Zao C. Xu, MD, PhD
Professor of Anatomy & Cell Biology
2008 – Present Director, Confucius Institute in Indianapolis, IUPUI.
2004 – Present Professor, Indiana University School of Medicine. Department of Anatomy and Cell Biology, Department of Neurology.
1998 - 2004 Associate Professor, Indiana University School of Medicine. Department of Anatomy and Cell Biology, Department of Neurology.
1992 - 1997 Assistant Professor, University of Tennessee, Memphis. Department of Neurology.
1990 – 1992 Postdoctoral Fellow, University of Tennessee, Memphis.
1982 - 1984 Instructor, Guangzhou Medical College, Department of Anatomy, Guangzhou, China.
Titles & Appointments
- Adjunct Professor of Neurology
- Director, Confucius Institute in Indianapolis, School of Liberal Arts
Excitotoxicity is the major cause of neuronal damage in many neurological disorders such as stroke and traumatic brain injury. Imbalance of excitation and inhibition also results in epilepsy. The excitability of the brain is determined by synaptic transmission and neuronal membrane property. The research in my lab is to reveal the role of alteration of neuronal excitability in pathogenesis of neurological disorders. The current projects in my lab:1.Stroke is the leading cause of dead and disability in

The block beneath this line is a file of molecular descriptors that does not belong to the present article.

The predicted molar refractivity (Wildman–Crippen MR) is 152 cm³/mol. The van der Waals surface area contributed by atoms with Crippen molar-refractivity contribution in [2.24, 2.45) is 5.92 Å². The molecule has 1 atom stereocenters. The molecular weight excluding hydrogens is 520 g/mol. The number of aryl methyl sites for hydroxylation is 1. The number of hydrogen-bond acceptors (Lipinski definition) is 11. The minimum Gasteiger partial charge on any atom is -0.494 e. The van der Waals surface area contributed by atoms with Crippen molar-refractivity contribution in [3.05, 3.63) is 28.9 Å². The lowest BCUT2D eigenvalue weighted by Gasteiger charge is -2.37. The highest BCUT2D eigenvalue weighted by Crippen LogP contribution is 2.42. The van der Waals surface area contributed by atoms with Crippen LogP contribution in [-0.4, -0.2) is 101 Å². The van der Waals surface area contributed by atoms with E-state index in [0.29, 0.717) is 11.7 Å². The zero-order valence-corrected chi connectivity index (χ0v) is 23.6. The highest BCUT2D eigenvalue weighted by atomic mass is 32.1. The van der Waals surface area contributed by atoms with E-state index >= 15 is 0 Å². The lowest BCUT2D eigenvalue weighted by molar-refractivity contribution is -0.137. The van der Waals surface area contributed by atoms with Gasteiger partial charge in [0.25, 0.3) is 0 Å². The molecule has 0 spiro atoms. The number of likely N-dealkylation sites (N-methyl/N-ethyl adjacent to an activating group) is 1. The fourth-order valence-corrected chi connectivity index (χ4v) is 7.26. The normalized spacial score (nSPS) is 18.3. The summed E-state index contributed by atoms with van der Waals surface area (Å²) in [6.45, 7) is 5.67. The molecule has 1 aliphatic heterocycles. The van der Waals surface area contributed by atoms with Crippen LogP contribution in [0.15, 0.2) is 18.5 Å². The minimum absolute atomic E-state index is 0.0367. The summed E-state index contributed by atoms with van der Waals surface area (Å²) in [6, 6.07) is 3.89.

The current projects in my lab:
1.Stroke is the leading cause of dead and disability in U.S.. Transient cerebral ischemia results in seletive neuronal damage in the brain. A-type potassium current (IA) plays important role in maintaining neuronal excitability. We have demonstrated that enhancement of IAprotects neurons against ischemia. We are investigating the PKC regulation of IAchannels after ischemia using animal model of transient global ischemia and oxygen-glucose deprivation model of neuronal culture with electrophysiological and molecularbiological approaches.2.Seizure/
2.Seizure/epilepsy is a common sequal of acute neurological disorders including traumatic brain injury. In addition, to study the excitablity change after TBI that might contribute post traumatic epilepsy (PTE), we also investigate the possible role of inflammation factors in PTE using animal model and patients data.